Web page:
Vienna, 3 April 1897: ‘The entire musical world is plunged into deepest mourning: Johannes Brahms is no longer among the living. The most momentous absolute musician, the greatest symphonist of our age is gone. … There is no name for the sorrow that we, the Viennese, must now feel. Like Beethoven, Brahms was one of us, regardless of his foreign origins. His mortal body has been taken from us, only his genius will live on in the city in which he worked and created for the entire world…’
So ran the announcement of Brahms’s death in the Neues Wiener Abendblatt on the evening on which the composer, who was born in Hamburg, died in his apartment at Karlsgasse 4 opposite the baroque church designed by Fischer von Erlach. Today, 125 years after this death, this proclamation holds true – after all, Brahms is not exactly unheard of in Vienna. Proof of this can be found not least in the Brahms monument on Resselplatz, unveiled in 1908 opposite the Musikverein, which in turn holds the composer’s papers, including numerous manuscripts, letters and a large part of his library. In contrast, the polarised views of his person, which in his day found frequent expression in the Viennese press, have all but disappeared from contemporary narratives: o on the one hand the sober Protestant from the north, whose works were often met with complete incomprehension on the part of his contemporaries on account of their complexity, their serious and sombre traits, and on the other hand the disposition that prevailed in the ‘sunnier, more light-hearted, more comforting south, richer in tone and colour’ – as Carl Staubach wrote on 6 April 1897 in the Deutsches Volksblatt, not dissimilar to Hans Paumgartner’ in his column of 7 May 1893 in the Wiener Zeitung on the occasion of Brahms’s 60th birthday. What did remain was Brahms’s presence in the concert life of Vienna, as well as response of audiences to his works.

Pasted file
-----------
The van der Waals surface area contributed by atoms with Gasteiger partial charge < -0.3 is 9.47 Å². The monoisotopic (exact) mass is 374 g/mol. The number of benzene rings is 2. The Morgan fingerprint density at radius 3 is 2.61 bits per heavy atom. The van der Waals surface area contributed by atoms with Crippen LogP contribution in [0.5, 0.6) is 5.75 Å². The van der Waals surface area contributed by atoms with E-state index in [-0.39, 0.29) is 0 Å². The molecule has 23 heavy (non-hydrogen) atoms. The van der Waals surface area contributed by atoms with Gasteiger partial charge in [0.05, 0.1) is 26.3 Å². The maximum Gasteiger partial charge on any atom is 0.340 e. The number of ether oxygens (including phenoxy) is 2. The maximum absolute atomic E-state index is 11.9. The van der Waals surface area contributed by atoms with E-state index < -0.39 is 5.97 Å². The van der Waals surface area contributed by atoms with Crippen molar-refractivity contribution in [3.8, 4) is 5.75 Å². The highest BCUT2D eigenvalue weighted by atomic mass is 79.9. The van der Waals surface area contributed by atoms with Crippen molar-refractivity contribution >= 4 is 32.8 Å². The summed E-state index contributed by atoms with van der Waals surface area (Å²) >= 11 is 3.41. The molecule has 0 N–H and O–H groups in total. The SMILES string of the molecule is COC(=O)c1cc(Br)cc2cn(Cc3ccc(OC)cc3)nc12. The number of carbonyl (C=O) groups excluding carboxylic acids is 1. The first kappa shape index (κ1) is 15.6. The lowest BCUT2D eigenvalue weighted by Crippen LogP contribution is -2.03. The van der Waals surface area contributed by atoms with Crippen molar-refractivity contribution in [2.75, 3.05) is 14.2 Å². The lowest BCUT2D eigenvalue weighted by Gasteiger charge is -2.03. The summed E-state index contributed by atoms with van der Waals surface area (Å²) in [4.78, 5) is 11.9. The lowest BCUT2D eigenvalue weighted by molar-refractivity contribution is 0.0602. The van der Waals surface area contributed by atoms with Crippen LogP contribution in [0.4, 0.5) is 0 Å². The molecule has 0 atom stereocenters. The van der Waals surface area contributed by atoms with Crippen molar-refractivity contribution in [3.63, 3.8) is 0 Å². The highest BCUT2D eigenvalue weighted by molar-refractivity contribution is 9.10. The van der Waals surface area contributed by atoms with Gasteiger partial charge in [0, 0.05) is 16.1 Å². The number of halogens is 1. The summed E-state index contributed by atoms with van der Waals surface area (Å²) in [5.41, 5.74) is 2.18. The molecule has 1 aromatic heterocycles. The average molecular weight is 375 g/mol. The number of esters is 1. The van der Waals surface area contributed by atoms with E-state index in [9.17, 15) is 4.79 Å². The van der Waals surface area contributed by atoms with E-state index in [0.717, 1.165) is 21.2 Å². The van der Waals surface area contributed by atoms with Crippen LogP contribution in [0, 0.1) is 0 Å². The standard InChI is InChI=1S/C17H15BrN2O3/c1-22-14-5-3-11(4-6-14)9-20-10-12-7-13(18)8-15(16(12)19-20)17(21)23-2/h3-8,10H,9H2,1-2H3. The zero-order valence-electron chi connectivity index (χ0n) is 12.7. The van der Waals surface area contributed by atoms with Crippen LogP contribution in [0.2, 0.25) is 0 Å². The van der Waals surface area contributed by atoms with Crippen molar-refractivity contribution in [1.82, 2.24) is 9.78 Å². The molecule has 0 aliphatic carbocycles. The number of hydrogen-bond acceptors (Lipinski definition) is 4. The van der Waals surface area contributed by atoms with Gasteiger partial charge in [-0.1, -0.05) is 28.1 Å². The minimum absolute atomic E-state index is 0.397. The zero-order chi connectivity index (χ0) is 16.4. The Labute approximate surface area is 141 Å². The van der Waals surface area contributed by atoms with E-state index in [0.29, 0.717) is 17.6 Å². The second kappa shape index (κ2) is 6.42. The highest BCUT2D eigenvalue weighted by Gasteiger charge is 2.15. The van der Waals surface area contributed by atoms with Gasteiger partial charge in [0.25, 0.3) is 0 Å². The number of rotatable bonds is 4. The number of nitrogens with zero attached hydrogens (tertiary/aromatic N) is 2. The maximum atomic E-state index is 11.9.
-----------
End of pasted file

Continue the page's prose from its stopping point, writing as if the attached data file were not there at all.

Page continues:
Brahms came to Vienna for the first time in 1862. Local audiences were given the chance to hear his Handel Variations op. 24 and the two Piano Quartets op. 25 and op. 26 – to mixed reactions – when Brahms performed in November of that year at the Musikverein with the Hellmesberger Quartet. In Vienna he met other prominent musicians and artists, forged life-long friendships, became director of the Wiener Singakademie and, following further visits to the metropolis on the Danube, he finally settled in Vienna in 1872, remaining here for the rest of his life. Being in Vienna also served as a catalyst for Brahms’s interest in the work of Franz Schubert, an interest which, over the course of his lifetime, would become a veritable preoccupation – he went so far as to term it a ‘very serious love of Schubert’. Performances by the pianist and conductor were often studded with Schubert’s compositions. He attributed his ‘finest hours’ during his first years in Vienna to ‘the unpublished works of Schubert’ – revealing the fascination of the manuscript collector for the material relic. Inspired by this artistic creativity, he orchestrated Schubert’s Lieder and composed his op. 39, ‘two books of short, innocent waltzes’ in ‘Schubert-like form’, as he informed the dedicatee of these pieces, Eduard Hanslick. When he resigned as director of the Wiener Singverein in 1875, a position taken up only two years previously, it was to focus almost exclusively on composition. It was in Vienna, along with several spa towns where Brahms liked to stay, that many of his major works were written and put to the test for the first time in front of a Viennese audience, for example parts of his German Requiem op. 45, his Second and Third Symphonies (op. 73 and op. 90) and the Tragic Overture op. 81. While many sympathetic commentators were able to reach large audiences through popular daily newspapers and magazines, for example the reviews by Wilhelm August Ambros, Eduard Hanslick and Max Kalbeck, there was no shortage of highly polemical pronouncements. But these debates were not limited to musical considerations.